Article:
In the second largest single transaction in less than a year, Pakistan has raised $1 billion from international debt markets through the issuance of five-year dollar-denominated Sukuk bonds. This will help build foreign currency reserves to the satisfaction of the International Monetary Fund (IMF). This is good news, right?

Well, yes. Firstly, it restores some of the lost confidence in our markets after the failed deal to sell shares of the Oil and Gas Development Company Limited (OGDCL). And since the Sukuk Bond has been painted as an Islamically acceptable transaction, and it is issued with the backing of collateral, it is safe, and popular.

But let’s not count our chickens before they hatch. That investor confidence is at an all time high is a bit of an exaggeration by the Finance Ministry. One only has to look at the dips at the Karachi Stock exchange to know that all is not as rosy as it seems. Pakistan is a very risky market to invest in. However, returns are high and a smart entrepreneur will make great gains here. Additionally, our problem is not only of the value of the rupee, but of infrastructure. There are long delays when it comes to setting up a business, from getting phone, gas and electricity connections, to wrapping one’s head around tax policy and high commercialisation charges.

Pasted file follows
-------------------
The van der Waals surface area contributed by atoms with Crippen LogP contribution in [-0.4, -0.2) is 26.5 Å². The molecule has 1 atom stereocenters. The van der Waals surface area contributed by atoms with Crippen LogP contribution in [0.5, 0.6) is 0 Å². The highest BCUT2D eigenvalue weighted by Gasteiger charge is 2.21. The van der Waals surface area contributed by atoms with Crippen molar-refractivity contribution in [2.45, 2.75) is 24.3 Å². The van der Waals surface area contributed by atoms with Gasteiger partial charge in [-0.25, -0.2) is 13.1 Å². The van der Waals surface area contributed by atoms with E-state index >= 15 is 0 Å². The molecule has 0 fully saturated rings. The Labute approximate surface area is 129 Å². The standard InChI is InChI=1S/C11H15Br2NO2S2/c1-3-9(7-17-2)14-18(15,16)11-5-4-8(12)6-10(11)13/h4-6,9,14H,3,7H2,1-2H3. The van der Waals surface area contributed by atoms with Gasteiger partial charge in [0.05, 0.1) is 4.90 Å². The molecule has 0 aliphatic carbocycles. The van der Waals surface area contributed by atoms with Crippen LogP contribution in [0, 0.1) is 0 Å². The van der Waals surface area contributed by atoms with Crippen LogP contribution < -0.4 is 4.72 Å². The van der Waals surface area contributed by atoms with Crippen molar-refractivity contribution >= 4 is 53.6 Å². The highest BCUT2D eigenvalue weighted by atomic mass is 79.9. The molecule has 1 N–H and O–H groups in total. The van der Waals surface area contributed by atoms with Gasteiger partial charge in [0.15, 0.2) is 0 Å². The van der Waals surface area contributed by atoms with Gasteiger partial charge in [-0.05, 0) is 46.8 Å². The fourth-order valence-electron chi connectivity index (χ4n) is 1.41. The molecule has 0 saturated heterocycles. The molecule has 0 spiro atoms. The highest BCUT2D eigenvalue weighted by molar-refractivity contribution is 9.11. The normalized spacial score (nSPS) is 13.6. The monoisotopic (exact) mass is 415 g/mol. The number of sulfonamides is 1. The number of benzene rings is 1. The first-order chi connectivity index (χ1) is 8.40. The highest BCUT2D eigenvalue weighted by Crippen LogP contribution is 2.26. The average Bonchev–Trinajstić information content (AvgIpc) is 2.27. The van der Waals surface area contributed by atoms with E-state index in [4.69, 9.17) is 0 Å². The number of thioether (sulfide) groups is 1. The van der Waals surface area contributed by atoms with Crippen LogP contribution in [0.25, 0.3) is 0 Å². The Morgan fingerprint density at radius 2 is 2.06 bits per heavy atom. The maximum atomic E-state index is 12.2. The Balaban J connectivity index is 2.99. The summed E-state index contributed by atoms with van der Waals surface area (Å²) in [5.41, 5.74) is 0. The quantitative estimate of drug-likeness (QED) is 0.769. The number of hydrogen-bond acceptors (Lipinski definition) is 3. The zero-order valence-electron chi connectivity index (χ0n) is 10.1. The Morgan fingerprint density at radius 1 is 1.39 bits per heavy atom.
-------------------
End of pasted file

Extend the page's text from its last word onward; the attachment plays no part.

The 6.75% interest rate for $1 billion is 5.17 % over and above the benchmark five-year US Treasury rate. The profit rate of 6.75% compares favourably with the average weighted cost of comparable domestic debt of about 11% in Pakistan, and will save the country about Rs.5 billion annually in debt servicing. This again is a bit of a silly statement. One can’t compare 6.75% rate in US Dollar with 11% in Rupee. He would have to take into account the yearly depreciation rate of PKR against US and then the true rate might actually be around 20%. There is a lot of celebrating that Pakistan can pay back debt, when we don’t have export surplus from where we could generate extra USD, due to the fact that investor confidence is not high and does not lead to investment in actual economic activity in Pakistan.

So is this still a good thing? Well, no. The basic problem with raising reserves on issuing sovereign securities is that we will have to pay them back along with the profit that is at such a high spread above US T-Bills rate. These proceeds add to reserves, and also to our liabilities. If they are not efficiently used in an economic project that would generate earnings enough to pay these loans off, we will be in even more trouble.